From chocolate to a strong brand: Tony’s Cocolonely – 100% free from modern slavery
The pandemic has heightened our awareness of sustainability. Many brands have also recognized this for themselves and have launched corresponding advertising campaigns. Planting trees and climate neutrality par excellence. Consumers quickly expose such actions that do not come from genuine conviction. One thing in advance: sustainability is much more than renewable raw materials. Rather, sustainability – in accordance with the Sustainable Development Goals defined by the United Nations – encompasses not only the ecological but also the social and economic pillars.
Sustainable Development Goals (SDG)
The 17 Sustainable Development Goals (SDGs) are political targets set by the United Nations to ensure sustainable development at the economic, social and environmental levels worldwide.
Pioneer in sustainability
One brand that doesn’t plant trees, yet is considered a sustainable pioneer, is Tony’s Chocolonely.
The brand was founded in 2005 by Dutch journalist Teun van de Keuken with a clear goal: To make chocolate 100% free from modern slavery. Not just our own, but any chocolate around the world. The main problem: the farmers earn so little from the cocoa bean trade that they see no other way than to exploit people themselves. To this end, the brand has set five clear principles from its core purpose that guide its actions and ensure that slave-free chocolate is possible.
The five principles of Tony’s Chocolonely
- Traceable bean origin: The origin of each cocoa bean is traceable
- Higher prices for farmers: The brand pays farmers more, based on the Living Income Reference Price developed with Fair Trade to secure farmers’ livelihoods
- Strong farmers: Tonys Chocolonelies supports farmers to organize into cooperatives and act as one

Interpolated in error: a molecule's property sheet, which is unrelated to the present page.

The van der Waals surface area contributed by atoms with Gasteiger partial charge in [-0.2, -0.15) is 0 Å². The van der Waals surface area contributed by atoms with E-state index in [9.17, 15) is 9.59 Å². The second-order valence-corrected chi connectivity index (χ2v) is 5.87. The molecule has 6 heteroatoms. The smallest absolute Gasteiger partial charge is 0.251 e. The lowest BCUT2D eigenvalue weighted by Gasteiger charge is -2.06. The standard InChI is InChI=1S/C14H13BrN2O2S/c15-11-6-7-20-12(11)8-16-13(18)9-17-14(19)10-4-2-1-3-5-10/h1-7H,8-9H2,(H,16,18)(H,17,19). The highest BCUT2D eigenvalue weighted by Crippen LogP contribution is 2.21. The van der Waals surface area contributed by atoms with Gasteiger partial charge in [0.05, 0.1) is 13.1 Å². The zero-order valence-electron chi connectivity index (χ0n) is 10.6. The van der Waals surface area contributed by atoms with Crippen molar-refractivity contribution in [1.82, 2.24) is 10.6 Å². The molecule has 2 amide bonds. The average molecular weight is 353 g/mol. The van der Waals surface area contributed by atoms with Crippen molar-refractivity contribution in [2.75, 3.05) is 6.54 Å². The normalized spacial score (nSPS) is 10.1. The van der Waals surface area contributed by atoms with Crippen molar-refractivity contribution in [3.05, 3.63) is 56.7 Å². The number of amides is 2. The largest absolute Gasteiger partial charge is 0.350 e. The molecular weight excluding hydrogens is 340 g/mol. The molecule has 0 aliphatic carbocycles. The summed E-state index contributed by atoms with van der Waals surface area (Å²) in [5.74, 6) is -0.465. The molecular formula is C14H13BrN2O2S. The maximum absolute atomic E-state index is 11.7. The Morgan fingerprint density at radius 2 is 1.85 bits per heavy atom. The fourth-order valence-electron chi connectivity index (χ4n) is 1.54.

- Long-term partnerships with farmers: Contrary to the norm, farmers receive long-term contracts with price and purchase guarantees, enabling them to plan for the long term.
- Better quality and productivity: the brand trains farmers to work more efficiently and thus more profitably
Strong brand with a clear stance
All Tony’s Chocolonelies actions are derived directly from the brand’s identity and pay into the core purpose of “slave-free chocolate.” Thanks to the transparency created and the clear positioning, the brand manages to push through higher prices at retail than Milka or Rittersport, for example.
But how does Tony’s Chololonely manage to convey this identity to the consumer? Firstly, through the high level of transparency in its own communications and the “Tony’s Open Chain” initiative. This supports other chocolate manufacturers to join the principles of Tony’s Chocolonely. But the brand also makes its identity felt through the products. The boards, unlike usual, have pieces of different sizes. Because in the chocolate market, the shares of the profits are also unfairly distributed.
And with this clear attitude, Tony’s Chocolonely has managed to become one of the most successful chocolate manufacturers in the Netherlands and has successfully expanded into neighboring countries. In the meantime, the chocolate can also be found in German supermarkets.
What do we learn from this?
To be truly credibly sustainable, actionism is not enough. The sustainable pioneers of our time show that a clear positioning on sustainability is the path to success – putting sustainability at the core of one’s own organization. Ask yourself: what sustainable difference can you make with your organization? Think about all three pillars of sustainability.
Bildquelle: Rodrigo Flores on Unsplash; www.tonyschocolonely.com; www.youtube.com/watch?v=nqG4N27UHNk; www.youtube.com/watch?v=nqG4N27UHNk
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